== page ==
It’s a dilemma for any visionary scientist. If you have a grand, noble goal to make the world a better place with your research, should you take the money of a tech giant like Google to fund your ambitions and see them through?
That’s the bet that DeepMind founders Demis Hassabis and Mustafa Suleyman made in 2014, when they agreed to sell their highly-respected artificial intelligence startup to Google for a reported £400 million ($520 million). Their quest of “solving intelligence to make the world better” however, has been fraught with reported tensions and now faces greater meddling by its parent company in Mountain View, Calif.
Google wants to capitalize on owning one of the world’s highest concentrations of AI talent, particularly in the field of reinforcement learning. But DeepMind’s contribution to Google’s bottom line since 2014 hasn’t been earth-shattering: there’s been a smarter method for cooling data centers, and an open-source breakthrough on making artificial voices sound more real. Meanwhile, DeepMind has been losing hundreds of millions of dollars annually.
On Tuesday, Google moved to take greater control of the London-based AI division. Google will now directly manage DeepMind Health, a division of DeepMind that the company describes as its “first effort” to achieve its social mission. Google’s recently-appointed executive in charge of its disparate health initiatives, David Feinberg, will be in charge.
Publicly, DeepMind appeared to downplay the shift, announcing that “the team behind Streams,” a mobile app that supports doctors and nurses in a number of UK hospitals, would be joining Google. A DeepMind spokesperson suggested this was a reasonable development since the company’s expertise has been in AI research, while Google’s has been in “scaling,” or reaching hundreds of millions of people. But they also confirmed that this meant Google was absorbing DeepMind Health in its entirety.
Despite posting two positive tweets about the shift, it’s hard to imagine that DeepMind co-founder Mustafa Suleyman, who has been overseeing the DeepMind Health initiative for several years now, will be pleased about shifting oversight of the project over to Feinberg in the United States.
A deeper connection to the Google mothership also makes things awkward for some of DeepMind’s partners, in particular the U.K.’s National Health Service (NHS). In 2017 Britain’s privacy regulator ruled that the NHS’s data sharing with DeepMind was illegal because patients had not been properly informed about how their medical records would be used, and yesterday’s news has raised new concerns about what sort of access Google might have to such records. DeepMind says on its website that “no NHS patient data will ever be connected to Google accounts or services.”
Why did it come to this? One competitor to DeepMind says the company had been too fixated on its long-term goal of solving “general intelligence,” which distracted it from working on projects to solve short-term, real-world problems that could have potentially turned into products.
“When it comes to DeepMind commercializing research, there is a big gap,” said Haitham Bou-Ammar, an executive at Cambridge-based AI startup Prowler.io. “What they have built is another university lab, which is good, but at the same time we need to make money in the end.”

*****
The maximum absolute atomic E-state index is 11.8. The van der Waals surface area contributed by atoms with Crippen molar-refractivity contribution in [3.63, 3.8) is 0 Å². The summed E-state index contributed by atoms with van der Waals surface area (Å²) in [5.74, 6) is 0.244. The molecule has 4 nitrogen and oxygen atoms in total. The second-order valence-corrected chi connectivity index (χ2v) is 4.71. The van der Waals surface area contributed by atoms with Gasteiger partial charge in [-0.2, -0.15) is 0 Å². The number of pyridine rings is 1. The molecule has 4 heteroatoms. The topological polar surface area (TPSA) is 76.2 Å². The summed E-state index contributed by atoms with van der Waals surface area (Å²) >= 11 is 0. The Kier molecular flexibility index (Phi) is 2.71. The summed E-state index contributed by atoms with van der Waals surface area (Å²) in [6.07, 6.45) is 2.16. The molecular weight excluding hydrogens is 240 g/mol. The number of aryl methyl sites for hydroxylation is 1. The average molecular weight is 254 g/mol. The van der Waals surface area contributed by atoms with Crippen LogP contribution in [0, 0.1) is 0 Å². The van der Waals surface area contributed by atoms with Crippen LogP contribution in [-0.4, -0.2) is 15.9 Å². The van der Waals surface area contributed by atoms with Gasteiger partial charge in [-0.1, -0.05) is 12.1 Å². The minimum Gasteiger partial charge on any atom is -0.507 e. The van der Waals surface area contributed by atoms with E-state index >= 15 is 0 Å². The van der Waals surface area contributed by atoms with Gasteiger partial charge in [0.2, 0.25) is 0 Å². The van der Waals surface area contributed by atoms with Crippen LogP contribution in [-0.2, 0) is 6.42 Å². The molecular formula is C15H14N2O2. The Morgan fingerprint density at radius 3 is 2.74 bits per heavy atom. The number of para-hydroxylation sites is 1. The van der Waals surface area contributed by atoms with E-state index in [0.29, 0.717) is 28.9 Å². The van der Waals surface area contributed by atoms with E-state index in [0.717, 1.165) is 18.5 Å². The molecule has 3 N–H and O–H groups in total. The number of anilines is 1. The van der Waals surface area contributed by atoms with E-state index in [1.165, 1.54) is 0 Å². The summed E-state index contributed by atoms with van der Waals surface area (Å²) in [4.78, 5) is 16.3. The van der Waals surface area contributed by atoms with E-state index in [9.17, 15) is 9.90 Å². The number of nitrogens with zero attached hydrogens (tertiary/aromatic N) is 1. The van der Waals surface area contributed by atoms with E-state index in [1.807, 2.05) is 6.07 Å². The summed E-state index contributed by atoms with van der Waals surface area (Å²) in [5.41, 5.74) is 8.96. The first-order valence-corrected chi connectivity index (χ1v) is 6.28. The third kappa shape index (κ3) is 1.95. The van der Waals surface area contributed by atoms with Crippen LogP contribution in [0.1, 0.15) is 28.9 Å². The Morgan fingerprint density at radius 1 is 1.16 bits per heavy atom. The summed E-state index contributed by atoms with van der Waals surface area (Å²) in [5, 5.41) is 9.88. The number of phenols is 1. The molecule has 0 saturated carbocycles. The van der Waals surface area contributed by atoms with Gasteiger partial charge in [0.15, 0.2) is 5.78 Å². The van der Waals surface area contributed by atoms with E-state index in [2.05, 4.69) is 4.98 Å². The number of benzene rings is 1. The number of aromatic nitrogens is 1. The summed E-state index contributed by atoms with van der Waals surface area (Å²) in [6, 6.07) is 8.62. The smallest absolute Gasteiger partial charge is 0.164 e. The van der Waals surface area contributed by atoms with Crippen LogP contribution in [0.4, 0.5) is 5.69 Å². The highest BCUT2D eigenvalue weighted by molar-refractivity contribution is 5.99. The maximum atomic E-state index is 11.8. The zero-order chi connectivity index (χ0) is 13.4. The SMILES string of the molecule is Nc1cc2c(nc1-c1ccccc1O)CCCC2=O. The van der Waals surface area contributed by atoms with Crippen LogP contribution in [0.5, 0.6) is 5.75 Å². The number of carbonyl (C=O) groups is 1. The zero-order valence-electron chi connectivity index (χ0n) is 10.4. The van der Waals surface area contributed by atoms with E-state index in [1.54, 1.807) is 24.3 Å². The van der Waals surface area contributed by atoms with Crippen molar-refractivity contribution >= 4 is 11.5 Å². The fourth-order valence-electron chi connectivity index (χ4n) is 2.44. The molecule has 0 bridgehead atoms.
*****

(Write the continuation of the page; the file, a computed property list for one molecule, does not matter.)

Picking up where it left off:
Bou-Ammar, who’s startup licenses a decision-making platform for logistics and financial companies and is expecting sales of more than $5 million in 2018, suggested DeepMind needed to shift its focus on building “a universal black box that solves everything” to a “pipeline approach.”
Bou-Ammar’s advice sounds a little like what you’d hear in any decent time-management seminar: rather than fixate on a single goal, break it down into smaller, manageable tasks. But he adds that fundamentally DeepMind hasn’t focused enough on solving real-world problems. “Everyone is saying they need to focus more on commercial applications,” he said of others in the AI community, “and they don’t seem to be doing that.”
DeepMind has also been too focused on one particular approach to artificial intelligence, known as deep-learning neural networks, he added, and it might have helped for the company to hire more researchers with a different viewpoint.
The “deep neural network” approach to AI is inspired by the functioning of the brain and neuroscience, but there are other machine learning approaches. Among them are the multi-agent systems approach, which assigns decision making to individual agents in a simulated environment, evolutionary algorithms or so-called capsule networks being put forward by celebrated AI researcher Geoffrey Hinton.
DeepMind isn’t alone in grappling to commercialize its AI research. Facebook has also struggled to turn early bets on voice-technology, which uses elements of artificial intelligence such as natural language processing, into a viable competitor to Amazon’s Alexa or Apple’s Siri.
Former staffers from Facebook recently told Forbes that the Menlo Park, Calif.-based company lacked a coherent direction for its engineers and research team. Its AI-research division, known as FAIR and run by well-known academic Yann LeCun had turned into a research “enclave” and a “parallel world of research,” according to one former Facebook executive.
Google may have decided that it didn’t want its own parallel world of researchers. But that will likely be at odds with what DeepMind’s founders hoped for when they made that 2014 bet on a wealthy acquirer.
“Google acquired DeepMind in 2014, because they were excited about the potential for our technology,” the company says on its website. “As part of this acquisition, we agreed that DeepMind would continue to operate independently…” It seems that agreement was ultimately not sustainable.